For this new plan to take hold and take root, we have to invest our time and effort in more than just a process change. We need to invest in changing ourselves, our people, and our culture. Changes like this take time, small changes can take 1-1/2 years, this could take us 3 years or more. But can you imagine how cool it will be when we achieve this? When all of us are equipped to own our own career development? When every ThoughtWorker is working to grow and help each other grow?

This is big. This can change someone’s life. This is something everyone needs. Not every ThoughtWorker. Everyone. My sister, your cousin, and the kids down the block, figuring out whether to ditch class or not. Everyone can get something from this. This is change that can make a difference not only at ThoughtWorks, but in the world of work.

If we make it work . . . If you figure out how to grow yourself and help others do the same . . . If you embrace this change . . . We can change the world, again.

Jeez, I love this job.

If you want to read the reasons why a technical person should check out ThoughtWorks, then read Aaron’s post. And if you care about equality, using technology to help social problems, and positively impacting society and community for future generations, then check out ThoughtWorks’ website.

Join ThoughtWorks

And if you’re someone who wants to work for a transnational employer that knows how to care for you, then checkout It’s not easy to get hired here and the job isn’t for everyone, but I struggle to think of a company that’s better.

Jeez, I love this job. 

IIBA Chapters Should Care About BA Managers

The primary mission for most IIBA chapters is serving the local members. We serve our members with chapter meetings, training on tools and techniques, and networking events. Many chapters offer help preparing for CBAP certification, online discussion forums (Nice example here [IIBA Dallas]), information about local BA jobs, and more.

But what are we offering Business Analysis Managers? In the first post of this series, I talked about how BA Managers are underserved and need a network of peers. It’s not surprising; the BA discipline is rather new and only becoming organized in the last decade. Historically, the folks who supervise BAs have a background in development, project management, or were part of the business operations. When your profession is new, you can reasonably expect the management around the profession to be similarly inexperienced with subtleties of the work.

I mentioned the networking luncheon for them, but this is the first event for BA Managers I’ve ever heard of. We have not even held the event yet and already people have asked if this is being held or repeated in other cities. So far, the answer is no, but I certainly hope others will pick up this torch and carry it on. The need is too great to limit this to just one city.

Also, Managing Business Analysts was just published by the IIBA, another good step to give some support to this audience. Lastly, many chapters also offer an annual moderated panel discussion where BA Managers and IT executives answer questions from BAs, but this is pretty directly related to BA needs, not their leaders.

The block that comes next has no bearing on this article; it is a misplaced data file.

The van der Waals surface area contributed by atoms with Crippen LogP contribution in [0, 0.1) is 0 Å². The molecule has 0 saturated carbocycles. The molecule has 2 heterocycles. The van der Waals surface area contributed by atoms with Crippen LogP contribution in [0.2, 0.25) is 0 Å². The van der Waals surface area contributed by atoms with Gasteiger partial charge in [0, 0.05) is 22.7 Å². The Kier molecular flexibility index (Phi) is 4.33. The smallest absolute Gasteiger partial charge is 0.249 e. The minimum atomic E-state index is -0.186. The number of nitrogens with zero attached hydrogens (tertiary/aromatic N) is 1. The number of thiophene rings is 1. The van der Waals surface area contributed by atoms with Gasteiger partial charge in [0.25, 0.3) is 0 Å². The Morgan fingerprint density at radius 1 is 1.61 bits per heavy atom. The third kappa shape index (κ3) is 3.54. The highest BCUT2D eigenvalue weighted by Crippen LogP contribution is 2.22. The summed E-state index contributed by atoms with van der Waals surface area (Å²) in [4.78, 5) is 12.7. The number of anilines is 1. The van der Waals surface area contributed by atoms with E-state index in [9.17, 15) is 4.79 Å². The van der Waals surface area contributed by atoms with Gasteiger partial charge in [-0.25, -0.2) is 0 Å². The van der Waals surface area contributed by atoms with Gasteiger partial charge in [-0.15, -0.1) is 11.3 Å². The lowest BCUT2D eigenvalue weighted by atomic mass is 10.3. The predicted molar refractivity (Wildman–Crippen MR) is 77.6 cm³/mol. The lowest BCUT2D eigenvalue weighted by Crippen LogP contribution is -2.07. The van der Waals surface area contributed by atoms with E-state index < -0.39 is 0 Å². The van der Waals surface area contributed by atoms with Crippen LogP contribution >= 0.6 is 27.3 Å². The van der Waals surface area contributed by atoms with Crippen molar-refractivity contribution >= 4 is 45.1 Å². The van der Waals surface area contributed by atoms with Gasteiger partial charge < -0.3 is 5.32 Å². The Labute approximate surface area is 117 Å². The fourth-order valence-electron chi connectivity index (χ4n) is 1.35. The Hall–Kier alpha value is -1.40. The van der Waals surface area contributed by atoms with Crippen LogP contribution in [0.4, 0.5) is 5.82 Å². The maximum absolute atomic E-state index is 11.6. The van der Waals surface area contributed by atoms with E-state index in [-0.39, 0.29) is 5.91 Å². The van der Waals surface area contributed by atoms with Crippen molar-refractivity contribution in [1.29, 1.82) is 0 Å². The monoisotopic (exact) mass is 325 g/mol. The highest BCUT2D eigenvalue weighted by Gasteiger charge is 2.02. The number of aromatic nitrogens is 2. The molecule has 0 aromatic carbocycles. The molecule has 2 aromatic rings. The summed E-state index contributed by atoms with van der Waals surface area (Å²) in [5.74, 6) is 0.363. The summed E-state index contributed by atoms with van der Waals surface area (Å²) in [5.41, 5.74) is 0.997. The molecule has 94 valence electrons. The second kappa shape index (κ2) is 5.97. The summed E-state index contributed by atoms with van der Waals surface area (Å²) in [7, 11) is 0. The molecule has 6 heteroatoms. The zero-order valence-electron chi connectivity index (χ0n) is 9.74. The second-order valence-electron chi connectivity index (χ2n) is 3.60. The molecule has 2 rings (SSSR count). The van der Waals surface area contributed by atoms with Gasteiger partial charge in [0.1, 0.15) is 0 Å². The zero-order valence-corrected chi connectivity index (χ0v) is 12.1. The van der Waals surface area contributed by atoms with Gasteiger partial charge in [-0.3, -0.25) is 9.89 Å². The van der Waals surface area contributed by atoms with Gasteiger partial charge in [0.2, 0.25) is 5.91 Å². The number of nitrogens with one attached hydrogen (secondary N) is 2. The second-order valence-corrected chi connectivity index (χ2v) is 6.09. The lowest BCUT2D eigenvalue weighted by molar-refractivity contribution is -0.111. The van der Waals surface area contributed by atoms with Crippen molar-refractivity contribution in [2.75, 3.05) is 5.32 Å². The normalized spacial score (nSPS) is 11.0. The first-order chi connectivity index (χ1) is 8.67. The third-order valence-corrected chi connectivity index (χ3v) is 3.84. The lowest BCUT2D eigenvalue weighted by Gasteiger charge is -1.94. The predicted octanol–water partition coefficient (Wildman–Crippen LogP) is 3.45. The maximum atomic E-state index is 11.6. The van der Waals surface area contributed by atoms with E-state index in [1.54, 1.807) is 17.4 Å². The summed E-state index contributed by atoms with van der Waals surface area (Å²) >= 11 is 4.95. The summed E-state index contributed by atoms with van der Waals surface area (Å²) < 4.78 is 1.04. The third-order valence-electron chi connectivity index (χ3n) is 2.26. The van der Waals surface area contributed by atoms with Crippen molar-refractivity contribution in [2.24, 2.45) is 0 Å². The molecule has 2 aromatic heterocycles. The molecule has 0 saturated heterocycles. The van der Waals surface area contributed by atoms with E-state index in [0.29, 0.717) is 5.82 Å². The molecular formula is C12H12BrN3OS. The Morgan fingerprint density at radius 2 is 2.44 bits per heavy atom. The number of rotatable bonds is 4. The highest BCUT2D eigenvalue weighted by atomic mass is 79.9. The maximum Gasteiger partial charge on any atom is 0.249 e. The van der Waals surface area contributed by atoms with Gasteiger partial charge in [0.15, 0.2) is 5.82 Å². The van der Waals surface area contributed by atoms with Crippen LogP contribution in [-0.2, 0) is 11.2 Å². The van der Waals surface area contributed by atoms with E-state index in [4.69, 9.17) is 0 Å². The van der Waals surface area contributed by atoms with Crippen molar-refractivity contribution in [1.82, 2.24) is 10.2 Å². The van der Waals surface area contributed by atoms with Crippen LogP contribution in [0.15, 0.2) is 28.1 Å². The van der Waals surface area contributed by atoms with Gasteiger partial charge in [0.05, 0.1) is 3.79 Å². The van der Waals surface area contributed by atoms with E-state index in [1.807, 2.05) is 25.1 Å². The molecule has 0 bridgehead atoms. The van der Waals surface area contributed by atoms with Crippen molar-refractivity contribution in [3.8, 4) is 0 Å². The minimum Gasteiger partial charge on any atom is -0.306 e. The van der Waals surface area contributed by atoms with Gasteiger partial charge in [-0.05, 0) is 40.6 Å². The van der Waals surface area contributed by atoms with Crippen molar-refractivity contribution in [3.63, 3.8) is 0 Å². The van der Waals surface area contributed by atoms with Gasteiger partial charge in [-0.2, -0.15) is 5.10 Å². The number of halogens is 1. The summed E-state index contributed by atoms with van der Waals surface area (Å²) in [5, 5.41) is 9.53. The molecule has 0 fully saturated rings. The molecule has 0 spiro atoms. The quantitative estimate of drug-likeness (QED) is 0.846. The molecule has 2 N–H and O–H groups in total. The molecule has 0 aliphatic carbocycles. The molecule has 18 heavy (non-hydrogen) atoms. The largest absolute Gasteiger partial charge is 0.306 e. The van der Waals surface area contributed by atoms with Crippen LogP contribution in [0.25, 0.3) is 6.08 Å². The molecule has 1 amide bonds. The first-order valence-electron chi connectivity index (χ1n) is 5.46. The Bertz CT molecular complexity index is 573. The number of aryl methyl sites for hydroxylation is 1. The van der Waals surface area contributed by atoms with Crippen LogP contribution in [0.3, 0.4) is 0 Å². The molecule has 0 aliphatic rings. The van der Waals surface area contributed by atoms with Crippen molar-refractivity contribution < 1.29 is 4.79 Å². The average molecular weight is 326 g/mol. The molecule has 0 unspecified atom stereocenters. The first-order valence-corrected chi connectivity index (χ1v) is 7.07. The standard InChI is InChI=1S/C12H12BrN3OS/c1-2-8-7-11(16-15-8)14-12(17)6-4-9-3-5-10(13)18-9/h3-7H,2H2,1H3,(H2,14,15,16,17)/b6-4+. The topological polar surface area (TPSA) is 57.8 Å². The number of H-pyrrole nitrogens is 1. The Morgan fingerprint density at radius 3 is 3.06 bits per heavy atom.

In the second post, I listed many reasons why BA Managers should care about local IIBA Chapters. The list isn’t complete and focused on BA Manager goals, but this isn’t bad. It’s just recognition we all act, on most levels [link to Maslow’s Hierarchy here], in a self-serving manner. Let’s acknowledge this point and move on.

In this final post, it is time to talk about why local IIBA chapters should be working overtime to get BA Managers involved. It’s in their best interest!

Relationships Increase Attendance

One of the biggest reasons people stay, or leave, their job is due to relationships with coworkers []. Relationships are key to a happy working environment. The same is true for organizations. Relationships are key to a happy and growing a IIBA Chapter.

You should accept as a given co-workers and bosses will influence how many and how often BAs will attend your meetings. If you own a restaurant and upset your customers, they won’t come back. When you build a good relationship with customers, they are more likely to return. Building a positive relationship with supervisors forms the basis for a strong relationship with their staff.

Building Your Membership

Let’s talk about the most obvious and overarching reason you, the local IIBA chapter, should focus on satisfying BA Managers; their employees are Business Analysts! Talk with BA Managers in your area and let them know how you are working to improve the discipline of business analysis.

Good managers should understand you are helping them when you help the profession. Employers want to work with you when are helping their staff. Employers are often willing share the areas you can help their staff grow in preparation for upcoming challenges. Maybe the managers know about upcoming projects, projects needing more facilitation skills, or presentation ability, or how to document for that new Scrum style they are about to adopt. Building the skills of individual BAs helps not only the individual, but their employer.

When you are partnering to improve the skills of BAs, you are helping local employers. What company or manager turns down a partnership that improves their staff?! When bosses and employers understand your goals include building relevant skills; BA Managers will encourage their staff to attend your meetings.